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Cutting out saturated fat doesn’t help heart health, researcher writes

North Americans can stop cutting out butter, cheese and marbled meats in the name of heart health, according to an editorial published Wednesday in the BMJ-affiliated journal Open Heart.

Diets low in saturated fats do not protect against heart disease or increase life expectancy, said lead author Dr. James DiNicolantonio, a clinical pharmacist at Wegmans Pharmacy in Ithaca, N.Y. He pointed out that study after study has failed to show that a low-fat diet reduces the risk of coronary heart disease, stroke or cardiovascular disease.

But recent trials, including a 2013 study, suggest that replacing saturated fats with polyunsaturated fats, in the form of corn and safflower oils, increases rates of coronary heart and cardiovascular diseases, as well as deaths from all causes.

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The harms associated with replacing saturated fats with polyunsaturated fats are irrefutable, DiNicolantonio said. "We're talking about actual deaths in humans in clinical trials."

Nevertheless, current dietary guidelines in Canada and the U.S. recommend that people avoid saturated fats.

According to DiNicolantonio, this advice is based on misleading data from the 1950s, when pioneering researcher Ancel Keys theorized that saturated fats caused heart disease.

Keys had access to data on fat consumption and heart disease rates from 22 countries, but excluded data from 16 countries that did not fit his hypothesis, DiNicolantonio said.

A subsequent analysis of all 22 countries' data disproved Keys's theory. Nevertheless, the notion that saturated fats cause heart disease has persisted, DiNicolantonio said.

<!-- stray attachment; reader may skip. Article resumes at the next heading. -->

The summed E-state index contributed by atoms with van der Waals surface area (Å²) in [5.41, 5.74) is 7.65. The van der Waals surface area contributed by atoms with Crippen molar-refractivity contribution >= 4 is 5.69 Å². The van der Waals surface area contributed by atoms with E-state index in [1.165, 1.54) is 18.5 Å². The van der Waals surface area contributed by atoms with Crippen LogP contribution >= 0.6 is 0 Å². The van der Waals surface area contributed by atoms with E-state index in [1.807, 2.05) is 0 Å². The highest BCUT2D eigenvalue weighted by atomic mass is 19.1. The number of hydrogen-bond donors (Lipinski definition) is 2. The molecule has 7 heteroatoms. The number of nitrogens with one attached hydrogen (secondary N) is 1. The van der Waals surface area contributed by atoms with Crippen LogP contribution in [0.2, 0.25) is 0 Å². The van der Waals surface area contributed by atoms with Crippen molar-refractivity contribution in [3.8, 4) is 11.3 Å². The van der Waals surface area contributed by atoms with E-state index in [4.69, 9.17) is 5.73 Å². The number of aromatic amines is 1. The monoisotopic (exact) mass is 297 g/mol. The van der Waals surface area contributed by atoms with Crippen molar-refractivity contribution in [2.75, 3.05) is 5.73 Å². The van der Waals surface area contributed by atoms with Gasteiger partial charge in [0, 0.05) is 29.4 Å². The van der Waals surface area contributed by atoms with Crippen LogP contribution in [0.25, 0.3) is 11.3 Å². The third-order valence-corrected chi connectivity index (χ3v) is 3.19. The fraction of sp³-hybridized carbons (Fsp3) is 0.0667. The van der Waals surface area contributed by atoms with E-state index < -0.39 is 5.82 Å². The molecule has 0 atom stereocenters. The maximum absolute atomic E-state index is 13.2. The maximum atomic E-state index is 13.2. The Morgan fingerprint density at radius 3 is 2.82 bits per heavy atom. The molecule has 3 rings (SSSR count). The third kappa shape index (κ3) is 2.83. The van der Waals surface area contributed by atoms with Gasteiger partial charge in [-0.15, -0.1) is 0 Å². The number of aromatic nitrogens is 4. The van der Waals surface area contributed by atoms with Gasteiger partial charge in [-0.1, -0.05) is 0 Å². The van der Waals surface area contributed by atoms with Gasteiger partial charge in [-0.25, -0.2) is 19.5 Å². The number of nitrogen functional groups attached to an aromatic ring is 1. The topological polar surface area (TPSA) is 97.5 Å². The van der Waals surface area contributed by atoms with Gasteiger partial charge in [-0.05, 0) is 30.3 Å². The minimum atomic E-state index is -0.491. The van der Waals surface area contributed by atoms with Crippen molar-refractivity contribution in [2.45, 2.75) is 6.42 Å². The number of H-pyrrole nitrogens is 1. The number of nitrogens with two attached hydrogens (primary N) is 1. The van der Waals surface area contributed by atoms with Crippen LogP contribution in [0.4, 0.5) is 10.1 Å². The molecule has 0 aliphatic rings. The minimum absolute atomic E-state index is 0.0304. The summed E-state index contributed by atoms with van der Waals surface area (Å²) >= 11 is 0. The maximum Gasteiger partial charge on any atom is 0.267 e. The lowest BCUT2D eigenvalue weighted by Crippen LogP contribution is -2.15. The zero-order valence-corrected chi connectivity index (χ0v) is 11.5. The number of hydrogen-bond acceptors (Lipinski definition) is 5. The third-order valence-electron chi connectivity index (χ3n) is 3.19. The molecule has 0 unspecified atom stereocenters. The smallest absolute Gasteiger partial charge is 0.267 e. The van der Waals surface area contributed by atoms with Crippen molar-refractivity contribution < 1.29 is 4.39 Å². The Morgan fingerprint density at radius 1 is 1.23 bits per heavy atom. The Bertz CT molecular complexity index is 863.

He cautioned that guidelines urging people to replace saturated fats with polyunsaturated fats do more harm than good.

"We need a public health campaign as strong as the one we had in the seventies and eighties demonizing saturated fats, to say that we got it wrong," he said in a related podcast.

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In recent decades, the public health message to reduce total fat intake has resulted in increased consumption of carbohydrates, he added.

But data from numerous studies "provide a strong argument that the increase of consumption in refined carbohydrates was the causative dietary factor of the diabetes and obesity epidemic in the USA," DiNicolantonio wrote in the editorial.

Other researchers, including pediatric endocrinologist Robert Lustig, have sounded the alarm about overconsumption of refined carbohydrates, particularly in the form of high-fructose corn syrup.

"It's very hard to avoid this high intake of sugar," DiNicolantonio said, noting that of 600,000 food items sold in the United States, 80 per cent contain hidden sugar – including tomato sauce and burger buns.

But to reduce the risk of heart disease, he said, "I would recommend a low-carbohydrate, low-sugar diet and I would not recommend replacing saturated fats with those two particular oils – corn oil and safflower oil."

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About the Author

Adriana Barton is based in The Globe and Mail’s Vancouver bureau. Her article on growing up with counterculture parents is published in a McGraw-Hill anthology, right after an essay by Margaret Atwood. She wishes her last name didn’t start with B. More

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